Recently, a member of the Senate Committee on Small Business & Entrepreneurship called for increased small business participation in federal contracts during a hearing on the SBA’s contracting programs. Senator Ben Cardin based his concern on a recent report showing that the number of small businesses with federal contracts was at a 10-year low.
The report found that federal agencies had awarded contracts to 32 percent fewer small businesses in 2018 versus 2009. In contrast, the number of large contractors receiving awards fell only 4% during the same time frame.
The Senator’s take on this report was that, “while contracts are getting bigger and bigger, we are creating an insular club where fewer and fewer businesses successfully compete for government contracts.” He added, “[t]hat’s contrary to what these set-asides and programs are all about, which is encouraging new small businesses that can bring innovation and job growth to our economy and help our nation.”
Sen. Cardin also noted that, while federal agencies are meeting their goal of spending 23 percent of contracts on small businesses, “the data shows that we have a shrinking base of contractors rather than an expanding base of contractors.”
In other words, fewer small businesses are receiving the benefit of those set asides.
A few agencies stood out. “Since Fiscal Year ‘09, the number of companies working on contracts with the Department of Defense has declined by 24,000. Similarly, the General Services Administration has seen an 8,000-company decline while the Departments of Veterans Affairs and Interior have both contracted with 13,600 fewer companies.”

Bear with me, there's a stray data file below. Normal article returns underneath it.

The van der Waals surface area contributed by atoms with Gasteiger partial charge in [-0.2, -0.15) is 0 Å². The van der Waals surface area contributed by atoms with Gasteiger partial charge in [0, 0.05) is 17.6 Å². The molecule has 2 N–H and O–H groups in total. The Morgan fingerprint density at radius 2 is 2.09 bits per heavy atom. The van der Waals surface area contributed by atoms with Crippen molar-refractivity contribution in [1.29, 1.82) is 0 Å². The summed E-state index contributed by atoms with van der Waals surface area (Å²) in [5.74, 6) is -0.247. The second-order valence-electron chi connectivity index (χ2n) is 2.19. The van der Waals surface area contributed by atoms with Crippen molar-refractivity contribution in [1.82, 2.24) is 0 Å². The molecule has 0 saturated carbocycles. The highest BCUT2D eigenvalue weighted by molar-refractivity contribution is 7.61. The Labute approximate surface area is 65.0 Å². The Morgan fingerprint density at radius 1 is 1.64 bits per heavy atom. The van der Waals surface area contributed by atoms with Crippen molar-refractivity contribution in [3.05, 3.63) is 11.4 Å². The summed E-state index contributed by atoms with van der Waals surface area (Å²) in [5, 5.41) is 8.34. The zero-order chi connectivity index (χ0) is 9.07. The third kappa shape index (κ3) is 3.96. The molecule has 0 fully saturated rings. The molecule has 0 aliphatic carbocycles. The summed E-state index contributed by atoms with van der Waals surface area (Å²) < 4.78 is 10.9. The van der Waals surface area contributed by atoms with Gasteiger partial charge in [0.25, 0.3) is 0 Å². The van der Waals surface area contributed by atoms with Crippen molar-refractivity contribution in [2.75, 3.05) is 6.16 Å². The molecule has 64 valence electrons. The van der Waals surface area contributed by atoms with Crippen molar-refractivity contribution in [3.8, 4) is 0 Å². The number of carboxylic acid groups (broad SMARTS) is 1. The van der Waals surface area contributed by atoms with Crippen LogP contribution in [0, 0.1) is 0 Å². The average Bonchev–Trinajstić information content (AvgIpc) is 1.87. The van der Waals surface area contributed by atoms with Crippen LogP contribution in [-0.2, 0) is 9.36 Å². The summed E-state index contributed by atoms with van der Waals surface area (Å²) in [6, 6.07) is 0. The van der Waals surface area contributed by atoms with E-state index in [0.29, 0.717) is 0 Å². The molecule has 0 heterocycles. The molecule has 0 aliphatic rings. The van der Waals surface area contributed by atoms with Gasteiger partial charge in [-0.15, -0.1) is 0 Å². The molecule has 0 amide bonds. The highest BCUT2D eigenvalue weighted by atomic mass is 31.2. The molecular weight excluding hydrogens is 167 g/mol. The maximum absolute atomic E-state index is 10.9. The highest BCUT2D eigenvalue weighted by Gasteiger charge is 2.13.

In the hearing, the Senate asked SBA what can be done to address this issue. SBA responded with one possible solution–small businesses could be exempted from category management. The term category management, according to an executive branch memo, “refers to the business practice of buying common goods and services as an enterprise to eliminate redundancies, increase efficiency, and deliver more value and savings from the Government’s acquisition programs.” In effect, this means buying more things from fewer businesses in a coordinated manner. But increasing efficiency and centralization of purchases can shut out small businesses.
The report raises an interesting question. How to measure whether the small business programs are working. While the 23% goal for total overall dollars is one way to measure progress, the number of small businesses in federal contracting also has to be examined. Using that second metric, small business participation has been going down over the last 10 years. Other government goals, such as category management, may be at odds with increasing the role of small businesses in federal contracting.
Now that Congress has recognized this issue, the question becomes: What policies might change to increase the participation of small businesses in federal contracting? And can that be squared with the goal of category management? We’ll be watching and will keep you posted.